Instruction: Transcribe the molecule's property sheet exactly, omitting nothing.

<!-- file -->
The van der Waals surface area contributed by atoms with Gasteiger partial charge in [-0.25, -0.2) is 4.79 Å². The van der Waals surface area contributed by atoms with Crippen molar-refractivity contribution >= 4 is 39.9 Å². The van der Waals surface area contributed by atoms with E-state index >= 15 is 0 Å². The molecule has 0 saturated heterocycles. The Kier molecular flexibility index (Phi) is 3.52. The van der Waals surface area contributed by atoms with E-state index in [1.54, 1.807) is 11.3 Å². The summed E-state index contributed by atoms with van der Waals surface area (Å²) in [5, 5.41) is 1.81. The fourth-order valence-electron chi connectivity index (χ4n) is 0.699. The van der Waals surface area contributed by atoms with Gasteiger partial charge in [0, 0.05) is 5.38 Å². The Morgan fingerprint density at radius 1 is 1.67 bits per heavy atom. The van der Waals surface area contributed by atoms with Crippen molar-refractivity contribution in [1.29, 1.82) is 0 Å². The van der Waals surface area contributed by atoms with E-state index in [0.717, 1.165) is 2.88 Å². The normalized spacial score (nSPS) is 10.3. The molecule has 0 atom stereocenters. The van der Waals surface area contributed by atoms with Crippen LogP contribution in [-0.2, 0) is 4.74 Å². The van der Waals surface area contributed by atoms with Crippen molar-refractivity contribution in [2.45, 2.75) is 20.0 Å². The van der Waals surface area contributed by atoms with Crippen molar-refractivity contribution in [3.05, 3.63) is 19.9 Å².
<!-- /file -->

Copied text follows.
The van der Waals surface area contributed by atoms with Gasteiger partial charge in [-0.25, -0.2) is 4.79 Å². The van der Waals surface area contributed by atoms with Crippen molar-refractivity contribution >= 4 is 39.9 Å². The van der Waals surface area contributed by atoms with E-state index >= 15 is 0 Å². The molecule has 0 saturated heterocycles. The Kier molecular flexibility index (Phi) is 3.52. The van der Waals surface area contributed by atoms with E-state index in [1.54, 1.807) is 11.3 Å². The summed E-state index contributed by atoms with van der Waals surface area (Å²) in [5, 5.41) is 1.81. The fourth-order valence-electron chi connectivity index (χ4n) is 0.699. The van der Waals surface area contributed by atoms with Gasteiger partial charge in [0, 0.05) is 5.38 Å². The Morgan fingerprint density at radius 1 is 1.67 bits per heavy atom. The van der Waals surface area contributed by atoms with Crippen molar-refractivity contribution in [1.29, 1.82) is 0 Å². The van der Waals surface area contributed by atoms with E-state index in [0.717, 1.165) is 2.88 Å². The normalized spacial score (nSPS) is 10.3. The molecule has 0 atom stereocenters. The van der Waals surface area contributed by atoms with Crippen LogP contribution in [-0.2, 0) is 4.74 Å². The van der Waals surface area contributed by atoms with Crippen molar-refractivity contribution in [2.45, 2.75) is 20.0 Å². The van der Waals surface area contributed by atoms with Crippen molar-refractivity contribution in [3.05, 3.63) is 19.9 Å².